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Standardized Tests Must Go

I have said it before, and current events continue to prove it true, national and global crises such as this pandemic, completely highlight disparities in our public education system, primarily affecting students of color.  If a policy or practice was a problem before, it is most certainly a major problem now. The best example of a heightened educational flaw is standardized testing. Standardized testing has never been proven to be an accurate way to determine the brilliance and fundamental understanding of most students. Even some students who test extremely well can be excellent test takers and great at memorization, but struggle with core meanings and understandings. Standardized testing does not prove actual retention. I did not have faith in this testing then and I still lack trust now. 

Should standardized testing cease? Under COVID-19 circumstances, it absolutely should. Under normal circumstances I would urge them to be used as a guide to determine the strengths and weaknesses of the school - not the student. It can be used as a great marker to develop and alter teaching strategies. Education really is not ‘one size fits all,’ and I do believe standardized testing can paint a picture of how many “sizes” there are and help establish best teaching practices. But that was then.  Now, you just can’t hold teachers nor students accountable to performing at the state’s required testing standard when so many variables are now in place. Access to technology, home environment, home stress levels, and lack of human interaction all impact our student’s ability to test, learn, and thrive. 

I, many of my colleagues, and scores of concerned parents are not the only ones who feel this way. Many politicians are stepping up to advocate for student best interests too, and status quo - standardized testing isn’t it! Democratic senators introduced a bill package late in October to pause most standardized tests for the 2020-2021 school year. “Our students are coming back to school after a long break from in-person instruction due to the COVID-19 pandemic, and we don’t know exactly what the impact will be on the upcoming school year. As a result, meaningful face-to-face instruction between teachers and their students will be vital to catch students up and get them back on track.” Sen. Polehanki said. In Michigan, Sen. Geiss affirmed, “With our children’s education and future at risk, it doesn’t make sense for us to get back to ‘business as usual’ in the midst of an unprecedented moment. We need to take the time to think critically about how to best ensure that all students get the education they need while teachers can safely evaluate students' growth and comprehension of the material.”- NBC New 10 (WILX).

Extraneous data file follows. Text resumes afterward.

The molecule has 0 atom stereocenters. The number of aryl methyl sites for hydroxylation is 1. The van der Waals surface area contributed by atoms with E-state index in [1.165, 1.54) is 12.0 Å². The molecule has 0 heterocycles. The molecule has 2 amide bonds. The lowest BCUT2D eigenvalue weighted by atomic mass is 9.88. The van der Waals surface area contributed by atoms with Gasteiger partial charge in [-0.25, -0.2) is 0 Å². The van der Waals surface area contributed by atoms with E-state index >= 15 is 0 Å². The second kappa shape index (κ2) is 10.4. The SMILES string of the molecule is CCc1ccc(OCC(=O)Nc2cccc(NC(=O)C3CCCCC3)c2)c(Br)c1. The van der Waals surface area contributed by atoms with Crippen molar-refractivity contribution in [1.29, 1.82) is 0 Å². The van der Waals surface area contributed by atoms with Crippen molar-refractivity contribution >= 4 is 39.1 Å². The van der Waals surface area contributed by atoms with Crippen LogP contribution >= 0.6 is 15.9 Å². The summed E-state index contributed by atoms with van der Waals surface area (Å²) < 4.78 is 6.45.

I am not suggesting that we no longer assess students; rather, I am advocating that we cease all penalties that come attached to standardized testing that is highly inappropriate in today’s climate. Standardized or even regular subject testing should not allow for children to be left behind or forced into summer school. Especially not this year! Students should be assessed however a school feels best highlights learning taking into account multiple factors. Students who cannot prove to have an understanding of their required material should receive extra help and a customized learning plan. Standardized testing must cease immediately and take cookie-cutter education completely with it. Three things must happen in conjunction with pausing or ceasing standardized testing:

Replace with school not state issued diagnostic testing.

Remember, the goal is not to cease assessing students but to properly understand the knowledge they have retained. This can only be done on a smaller scale by the educators who have a familiarity of what the students should know.

Remove time constraints (to a degree).

Telling a child they have 20 minutes to answer 40 questions immediately strikes fear and can hinder successful test taking. Instead, don’t use a timer and let them know they have the whole class period but if they need reasonable extended time afterwards, they can be afforded such time. More peace and less stress will make test taking more efficient.  

Check access.

Prior to testing, ensure that students have access to what they need to succeed. Survey students and parents and let them know that solutions are available if they need help. Students need access to technology, WI-FI, books, school supplies, and comfortable living environments full of necessities to succeed in school. Testing students who lack any of the above is ineffective and cruel. 

I applaud any educator or leader who pushes to be flexible with our nation’s students during this pandemic. Flexibility does not mean low expectations. Flexibility and compassion really do go a long way! I only hope that we continue this out of the box thinking post pandemic! Removing dated practices and addressing specific needs of students has always been the answer to successful education with or without a global crisis. 

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As a speaker and author, my focus is to train emerging and seasoned leaders to align strategy with equity, change and communication.

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